Though it may be a bit short on legal analysis, and its facts remain disputed, one of the world’s first negligence cases sets forth all the essential elements of a modern-day car accident lawsuit.
1932’s Donoghue v. Stevenson is sometimes known as the “snail in a bottle” case. Ms. Donoghue was allegedly enjoying a treat of ginger beer over ice cream at a café in Paisley, Renfrewshire, Scotland. It was an ordinary occasion, except for the dead snail that was in the bottle, quite unbeknownst to her. Ms. Donoghue claimed she fell ill at the mere sight of the partially-decomposed mollusk, and was, as a result, diagnosed with gastroenteritis and shock. In a subsequent lawsuit against Mr. Stevenson, the beer manufacturer, she claimed that he had a duty of care to ensure that dead snails were not in the beer bottles, and that Mr. Stevenson’s failure to follow established cleaning procedures caused her damages. For his part, Mr. Stevenson insisted that her “alleged injuries are grossly exaggerated.”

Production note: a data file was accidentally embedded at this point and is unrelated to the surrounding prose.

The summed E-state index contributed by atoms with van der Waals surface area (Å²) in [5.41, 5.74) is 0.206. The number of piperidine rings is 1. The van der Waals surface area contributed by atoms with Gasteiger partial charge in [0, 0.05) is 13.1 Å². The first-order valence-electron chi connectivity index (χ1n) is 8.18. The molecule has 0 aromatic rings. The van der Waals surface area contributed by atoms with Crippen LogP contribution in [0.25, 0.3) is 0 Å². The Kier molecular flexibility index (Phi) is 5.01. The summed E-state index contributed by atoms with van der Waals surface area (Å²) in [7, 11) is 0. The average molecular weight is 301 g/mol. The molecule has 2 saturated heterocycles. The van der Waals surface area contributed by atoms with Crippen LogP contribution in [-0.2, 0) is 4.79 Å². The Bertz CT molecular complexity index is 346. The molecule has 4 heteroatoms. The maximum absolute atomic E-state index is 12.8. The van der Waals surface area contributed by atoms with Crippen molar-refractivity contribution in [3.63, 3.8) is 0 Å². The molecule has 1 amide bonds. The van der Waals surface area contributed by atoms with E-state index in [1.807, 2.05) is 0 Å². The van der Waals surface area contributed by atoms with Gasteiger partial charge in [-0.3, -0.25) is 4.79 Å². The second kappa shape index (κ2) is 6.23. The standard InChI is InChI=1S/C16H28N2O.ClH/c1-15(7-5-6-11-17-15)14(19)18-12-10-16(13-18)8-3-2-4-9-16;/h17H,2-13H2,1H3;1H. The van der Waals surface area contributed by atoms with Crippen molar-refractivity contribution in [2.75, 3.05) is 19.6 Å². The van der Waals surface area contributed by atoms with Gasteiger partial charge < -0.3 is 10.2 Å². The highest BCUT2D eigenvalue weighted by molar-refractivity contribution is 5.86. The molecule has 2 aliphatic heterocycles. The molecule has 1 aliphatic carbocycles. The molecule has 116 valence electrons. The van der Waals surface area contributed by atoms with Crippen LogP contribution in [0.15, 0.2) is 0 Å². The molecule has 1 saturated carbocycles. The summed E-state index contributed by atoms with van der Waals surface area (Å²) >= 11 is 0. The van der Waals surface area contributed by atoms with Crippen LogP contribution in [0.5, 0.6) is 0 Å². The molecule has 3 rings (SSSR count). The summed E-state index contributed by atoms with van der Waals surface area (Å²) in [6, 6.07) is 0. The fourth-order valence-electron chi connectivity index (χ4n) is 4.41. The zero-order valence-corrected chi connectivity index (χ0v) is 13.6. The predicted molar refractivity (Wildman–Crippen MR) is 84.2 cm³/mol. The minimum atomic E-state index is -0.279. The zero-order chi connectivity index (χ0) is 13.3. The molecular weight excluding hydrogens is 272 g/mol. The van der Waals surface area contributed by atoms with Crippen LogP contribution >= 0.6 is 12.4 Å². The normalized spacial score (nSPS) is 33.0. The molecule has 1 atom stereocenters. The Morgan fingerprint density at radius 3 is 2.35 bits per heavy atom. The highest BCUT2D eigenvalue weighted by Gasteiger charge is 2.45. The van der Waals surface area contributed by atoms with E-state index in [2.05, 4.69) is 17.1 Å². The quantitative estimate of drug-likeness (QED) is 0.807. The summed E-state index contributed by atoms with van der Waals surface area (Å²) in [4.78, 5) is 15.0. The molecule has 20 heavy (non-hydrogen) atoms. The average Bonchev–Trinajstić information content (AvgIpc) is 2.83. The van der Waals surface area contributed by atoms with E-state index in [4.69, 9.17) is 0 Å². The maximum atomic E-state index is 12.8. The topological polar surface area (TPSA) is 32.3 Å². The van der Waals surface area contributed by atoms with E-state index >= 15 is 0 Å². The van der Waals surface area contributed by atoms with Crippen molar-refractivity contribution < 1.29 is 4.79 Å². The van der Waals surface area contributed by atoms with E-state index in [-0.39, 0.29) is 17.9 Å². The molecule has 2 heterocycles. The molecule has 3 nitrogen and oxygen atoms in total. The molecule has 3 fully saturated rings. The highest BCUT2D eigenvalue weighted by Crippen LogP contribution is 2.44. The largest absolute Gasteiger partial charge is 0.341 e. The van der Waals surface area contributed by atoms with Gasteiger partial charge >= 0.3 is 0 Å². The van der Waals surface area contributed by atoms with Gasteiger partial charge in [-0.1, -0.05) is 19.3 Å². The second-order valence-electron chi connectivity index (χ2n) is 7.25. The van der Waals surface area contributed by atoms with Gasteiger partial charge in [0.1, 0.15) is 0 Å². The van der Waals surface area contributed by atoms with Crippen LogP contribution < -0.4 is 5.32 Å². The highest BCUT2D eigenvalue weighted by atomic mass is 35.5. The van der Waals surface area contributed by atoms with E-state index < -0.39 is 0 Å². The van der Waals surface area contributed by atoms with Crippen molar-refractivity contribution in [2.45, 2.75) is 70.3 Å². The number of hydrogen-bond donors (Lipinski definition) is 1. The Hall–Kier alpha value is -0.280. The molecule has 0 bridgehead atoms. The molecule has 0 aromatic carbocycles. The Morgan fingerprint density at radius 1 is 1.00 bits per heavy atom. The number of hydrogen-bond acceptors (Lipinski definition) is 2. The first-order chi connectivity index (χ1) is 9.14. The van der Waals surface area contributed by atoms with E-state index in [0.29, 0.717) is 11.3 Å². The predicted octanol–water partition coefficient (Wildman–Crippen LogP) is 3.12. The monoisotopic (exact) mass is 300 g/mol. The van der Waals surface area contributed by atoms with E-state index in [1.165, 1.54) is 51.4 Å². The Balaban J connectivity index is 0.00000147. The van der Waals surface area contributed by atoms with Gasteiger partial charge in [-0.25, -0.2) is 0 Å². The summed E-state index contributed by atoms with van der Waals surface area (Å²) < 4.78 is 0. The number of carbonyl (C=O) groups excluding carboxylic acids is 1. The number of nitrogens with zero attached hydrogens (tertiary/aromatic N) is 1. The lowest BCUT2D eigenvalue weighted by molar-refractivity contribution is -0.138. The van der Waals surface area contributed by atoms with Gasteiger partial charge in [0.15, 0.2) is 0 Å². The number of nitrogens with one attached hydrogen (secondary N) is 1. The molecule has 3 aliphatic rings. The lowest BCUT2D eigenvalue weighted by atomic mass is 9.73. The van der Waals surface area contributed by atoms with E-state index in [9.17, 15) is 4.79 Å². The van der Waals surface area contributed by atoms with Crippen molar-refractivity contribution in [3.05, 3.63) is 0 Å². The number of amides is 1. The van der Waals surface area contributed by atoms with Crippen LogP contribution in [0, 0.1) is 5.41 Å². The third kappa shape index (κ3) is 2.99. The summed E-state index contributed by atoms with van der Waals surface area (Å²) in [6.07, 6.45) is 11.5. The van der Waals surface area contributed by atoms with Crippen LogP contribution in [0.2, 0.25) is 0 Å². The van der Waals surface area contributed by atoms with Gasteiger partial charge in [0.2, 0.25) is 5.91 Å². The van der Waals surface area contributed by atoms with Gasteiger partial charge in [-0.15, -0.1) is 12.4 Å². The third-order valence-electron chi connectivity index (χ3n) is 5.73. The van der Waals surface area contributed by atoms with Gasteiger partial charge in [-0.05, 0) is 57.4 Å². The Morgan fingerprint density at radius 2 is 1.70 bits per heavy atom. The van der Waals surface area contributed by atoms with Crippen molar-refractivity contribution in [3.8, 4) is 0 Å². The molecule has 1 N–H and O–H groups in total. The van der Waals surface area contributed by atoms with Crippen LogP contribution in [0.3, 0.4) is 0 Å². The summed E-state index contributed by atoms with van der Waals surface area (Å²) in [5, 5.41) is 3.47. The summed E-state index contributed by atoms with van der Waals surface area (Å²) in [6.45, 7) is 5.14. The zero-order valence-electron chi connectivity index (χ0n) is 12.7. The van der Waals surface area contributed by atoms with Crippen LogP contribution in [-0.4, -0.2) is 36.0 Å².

The House of Lords ultimately reversed a lower court’s decision, concluding that the manufacturer did have a duty to ensure clean bottles and the breach proximately caused Ms. Donoghue’s injury, as it was reasonably foreseeable that unsafe products would harm consumers. Mr. Stevenson died before the second trial and the record is incomplete, leading one of the judges to remark that the “intruding gastropod was as much a legal fiction as the Casual Ejector,” a reference to a centuries-old tactic used in landownership actions.